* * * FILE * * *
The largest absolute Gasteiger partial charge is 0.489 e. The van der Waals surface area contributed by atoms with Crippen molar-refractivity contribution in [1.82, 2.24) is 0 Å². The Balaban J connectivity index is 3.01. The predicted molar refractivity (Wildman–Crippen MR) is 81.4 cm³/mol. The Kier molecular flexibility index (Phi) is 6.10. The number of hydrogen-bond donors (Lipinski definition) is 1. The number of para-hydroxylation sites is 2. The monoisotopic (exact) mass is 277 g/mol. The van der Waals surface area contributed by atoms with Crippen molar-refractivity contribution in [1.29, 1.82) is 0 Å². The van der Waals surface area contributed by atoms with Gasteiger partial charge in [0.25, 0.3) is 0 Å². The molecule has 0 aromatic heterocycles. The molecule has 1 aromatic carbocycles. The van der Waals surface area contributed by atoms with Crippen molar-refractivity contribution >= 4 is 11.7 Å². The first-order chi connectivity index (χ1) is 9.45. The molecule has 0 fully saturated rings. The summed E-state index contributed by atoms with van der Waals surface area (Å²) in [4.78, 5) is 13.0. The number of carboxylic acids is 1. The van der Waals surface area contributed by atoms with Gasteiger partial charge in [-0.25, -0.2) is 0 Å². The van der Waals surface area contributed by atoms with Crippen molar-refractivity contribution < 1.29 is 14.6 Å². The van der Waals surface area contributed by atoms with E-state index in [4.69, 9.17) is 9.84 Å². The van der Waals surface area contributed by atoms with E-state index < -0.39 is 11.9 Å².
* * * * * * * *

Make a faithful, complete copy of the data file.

The largest absolute Gasteiger partial charge is 0.489 e. The van der Waals surface area contributed by atoms with Crippen molar-refractivity contribution in [1.82, 2.24) is 0 Å². The Balaban J connectivity index is 3.01. The predicted molar refractivity (Wildman–Crippen MR) is 81.4 cm³/mol. The Kier molecular flexibility index (Phi) is 6.10. The number of hydrogen-bond donors (Lipinski definition) is 1. The number of para-hydroxylation sites is 2. The monoisotopic (exact) mass is 277 g/mol. The van der Waals surface area contributed by atoms with Crippen molar-refractivity contribution in [1.29, 1.82) is 0 Å². The van der Waals surface area contributed by atoms with Gasteiger partial charge in [0.25, 0.3) is 0 Å². The molecule has 0 aromatic heterocycles. The molecule has 1 aromatic carbocycles. The van der Waals surface area contributed by atoms with Crippen molar-refractivity contribution >= 4 is 11.7 Å². The first-order chi connectivity index (χ1) is 9.45. The molecule has 0 fully saturated rings. The summed E-state index contributed by atoms with van der Waals surface area (Å²) in [4.78, 5) is 13.0. The number of carboxylic acids is 1. The van der Waals surface area contributed by atoms with Gasteiger partial charge in [-0.25, -0.2) is 0 Å². The van der Waals surface area contributed by atoms with Crippen molar-refractivity contribution < 1.29 is 14.6 Å². The van der Waals surface area contributed by atoms with E-state index in [4.69, 9.17) is 9.84 Å². The van der Waals surface area contributed by atoms with E-state index < -0.39 is 11.9 Å².